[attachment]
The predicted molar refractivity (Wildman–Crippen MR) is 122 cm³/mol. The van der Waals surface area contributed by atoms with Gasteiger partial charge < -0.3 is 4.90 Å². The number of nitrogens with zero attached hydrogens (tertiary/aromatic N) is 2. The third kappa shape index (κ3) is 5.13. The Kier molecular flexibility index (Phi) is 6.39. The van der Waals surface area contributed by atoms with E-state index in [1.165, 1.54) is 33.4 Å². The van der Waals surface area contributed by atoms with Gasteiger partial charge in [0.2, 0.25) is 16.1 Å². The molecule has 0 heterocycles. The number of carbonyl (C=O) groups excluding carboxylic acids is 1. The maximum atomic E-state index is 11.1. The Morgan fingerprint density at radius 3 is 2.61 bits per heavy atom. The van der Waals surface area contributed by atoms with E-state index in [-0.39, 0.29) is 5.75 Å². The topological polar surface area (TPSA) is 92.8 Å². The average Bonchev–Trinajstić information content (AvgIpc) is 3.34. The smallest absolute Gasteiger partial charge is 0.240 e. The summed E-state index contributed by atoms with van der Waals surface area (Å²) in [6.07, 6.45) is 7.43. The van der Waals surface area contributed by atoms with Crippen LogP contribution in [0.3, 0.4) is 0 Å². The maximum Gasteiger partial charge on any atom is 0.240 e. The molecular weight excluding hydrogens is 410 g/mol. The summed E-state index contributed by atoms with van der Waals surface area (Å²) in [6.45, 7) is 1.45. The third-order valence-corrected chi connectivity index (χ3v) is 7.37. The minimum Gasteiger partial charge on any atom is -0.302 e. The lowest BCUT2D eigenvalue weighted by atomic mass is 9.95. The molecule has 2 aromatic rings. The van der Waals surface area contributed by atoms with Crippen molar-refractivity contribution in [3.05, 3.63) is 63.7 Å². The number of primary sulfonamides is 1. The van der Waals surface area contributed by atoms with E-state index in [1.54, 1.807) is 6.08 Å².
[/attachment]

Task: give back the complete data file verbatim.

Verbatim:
The predicted molar refractivity (Wildman–Crippen MR) is 122 cm³/mol. The van der Waals surface area contributed by atoms with Gasteiger partial charge < -0.3 is 4.90 Å². The number of nitrogens with zero attached hydrogens (tertiary/aromatic N) is 2. The third kappa shape index (κ3) is 5.13. The Kier molecular flexibility index (Phi) is 6.39. The van der Waals surface area contributed by atoms with E-state index in [1.165, 1.54) is 33.4 Å². The van der Waals surface area contributed by atoms with Gasteiger partial charge in [0.2, 0.25) is 16.1 Å². The molecule has 0 heterocycles. The number of carbonyl (C=O) groups excluding carboxylic acids is 1. The maximum atomic E-state index is 11.1. The Morgan fingerprint density at radius 3 is 2.61 bits per heavy atom. The van der Waals surface area contributed by atoms with E-state index in [-0.39, 0.29) is 5.75 Å². The topological polar surface area (TPSA) is 92.8 Å². The average Bonchev–Trinajstić information content (AvgIpc) is 3.34. The smallest absolute Gasteiger partial charge is 0.240 e. The summed E-state index contributed by atoms with van der Waals surface area (Å²) in [6.07, 6.45) is 7.43. The van der Waals surface area contributed by atoms with Crippen LogP contribution in [0.3, 0.4) is 0 Å². The maximum Gasteiger partial charge on any atom is 0.240 e. The molecular weight excluding hydrogens is 410 g/mol. The summed E-state index contributed by atoms with van der Waals surface area (Å²) in [6.45, 7) is 1.45. The third-order valence-corrected chi connectivity index (χ3v) is 7.37. The minimum Gasteiger partial charge on any atom is -0.302 e. The lowest BCUT2D eigenvalue weighted by atomic mass is 9.95. The molecule has 2 aromatic rings. The van der Waals surface area contributed by atoms with Crippen molar-refractivity contribution in [3.05, 3.63) is 63.7 Å². The number of primary sulfonamides is 1. The van der Waals surface area contributed by atoms with E-state index in [1.54, 1.807) is 6.08 Å².